Yarnold was the fastest down the corridor of ice in all four runs to create what in the world of sliding events was a very one-sided victory of almost a full second. Her combined time of 3:52.89 brought Britain its first gold medal of the Sochi Games, equaling that country's total from the Vancouver Olympics four years ago.
Pikus-Pace, meanwhile, finished off a gratifying two days of competition by winning the silver medal -- ending a personal quest and then celebrating with her husband and two children.
Pikus-Pace was prepared to battle for a medal at the 2006 Olympics in Turin, but in a freak accident suffered in Calgary a few months before the Games she fractured a leg when struck by a bobsled.
She appeared at the 2010 Vancouver Olympics, but finished fourth in the skeleton. That disappointment led to her retirement from the sport. Pikus-Pace eventually chose to make one more run at an Olympic medal and with her family looking on she did so on Friday.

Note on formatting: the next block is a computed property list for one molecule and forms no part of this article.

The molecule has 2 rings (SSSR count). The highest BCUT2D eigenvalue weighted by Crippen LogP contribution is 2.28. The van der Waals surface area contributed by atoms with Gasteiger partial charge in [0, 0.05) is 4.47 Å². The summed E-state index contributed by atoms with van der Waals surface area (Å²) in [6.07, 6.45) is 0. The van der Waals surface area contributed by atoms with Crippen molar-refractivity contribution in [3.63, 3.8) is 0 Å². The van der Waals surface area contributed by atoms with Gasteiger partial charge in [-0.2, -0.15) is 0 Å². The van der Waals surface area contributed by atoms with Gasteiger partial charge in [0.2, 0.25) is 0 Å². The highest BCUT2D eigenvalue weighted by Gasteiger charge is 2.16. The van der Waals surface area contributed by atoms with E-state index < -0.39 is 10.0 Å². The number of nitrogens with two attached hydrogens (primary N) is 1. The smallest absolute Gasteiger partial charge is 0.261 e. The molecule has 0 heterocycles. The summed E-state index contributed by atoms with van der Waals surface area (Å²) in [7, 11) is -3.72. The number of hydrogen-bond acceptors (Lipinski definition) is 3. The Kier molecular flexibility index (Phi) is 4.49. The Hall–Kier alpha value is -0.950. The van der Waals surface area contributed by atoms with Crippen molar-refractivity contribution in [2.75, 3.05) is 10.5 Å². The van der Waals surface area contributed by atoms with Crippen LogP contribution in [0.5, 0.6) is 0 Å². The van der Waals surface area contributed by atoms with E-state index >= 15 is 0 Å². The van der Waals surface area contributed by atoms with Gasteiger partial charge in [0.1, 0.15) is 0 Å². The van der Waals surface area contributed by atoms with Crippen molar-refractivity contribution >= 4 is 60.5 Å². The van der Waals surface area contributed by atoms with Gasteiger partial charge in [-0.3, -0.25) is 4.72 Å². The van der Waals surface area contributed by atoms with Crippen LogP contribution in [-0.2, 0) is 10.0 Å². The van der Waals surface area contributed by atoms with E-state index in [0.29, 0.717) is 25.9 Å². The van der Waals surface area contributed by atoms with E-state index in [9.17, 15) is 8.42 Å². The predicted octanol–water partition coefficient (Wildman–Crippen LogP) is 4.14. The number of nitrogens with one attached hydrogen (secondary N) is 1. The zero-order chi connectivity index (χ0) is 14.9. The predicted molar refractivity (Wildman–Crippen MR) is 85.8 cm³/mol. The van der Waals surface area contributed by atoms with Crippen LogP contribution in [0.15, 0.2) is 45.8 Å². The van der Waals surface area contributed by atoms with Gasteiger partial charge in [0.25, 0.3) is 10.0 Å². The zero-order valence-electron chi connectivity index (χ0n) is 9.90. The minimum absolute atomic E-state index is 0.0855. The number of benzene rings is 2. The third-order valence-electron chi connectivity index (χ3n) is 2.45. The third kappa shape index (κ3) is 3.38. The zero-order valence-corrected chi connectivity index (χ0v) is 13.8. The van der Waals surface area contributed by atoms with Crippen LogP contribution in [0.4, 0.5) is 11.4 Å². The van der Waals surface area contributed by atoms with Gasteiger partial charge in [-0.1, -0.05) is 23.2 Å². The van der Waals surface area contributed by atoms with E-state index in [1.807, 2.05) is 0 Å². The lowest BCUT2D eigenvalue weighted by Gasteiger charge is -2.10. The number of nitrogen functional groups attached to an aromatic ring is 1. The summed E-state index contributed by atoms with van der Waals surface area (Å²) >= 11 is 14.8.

At the completion of her final run, knowing she could do no worse than a silver medal, she jumped climbed into the grandstands and engaged in a family group hug.
Elena Nikitina of Russia held on for the bronze medal, finishing .04 of a second in front of American Katie Uhlaender.
The first two runs of the men's event were held Friday with Russian Alexander Tretiakov leading the way midway through the event.
Tretiakov had a combined time of 1:51.99, more than a half second faster than Martins Dukurs of Latvia. Americans John Daly and Matthew Antoine were third and fourth.
Medals in the men's skeleton will be handed out Saturday.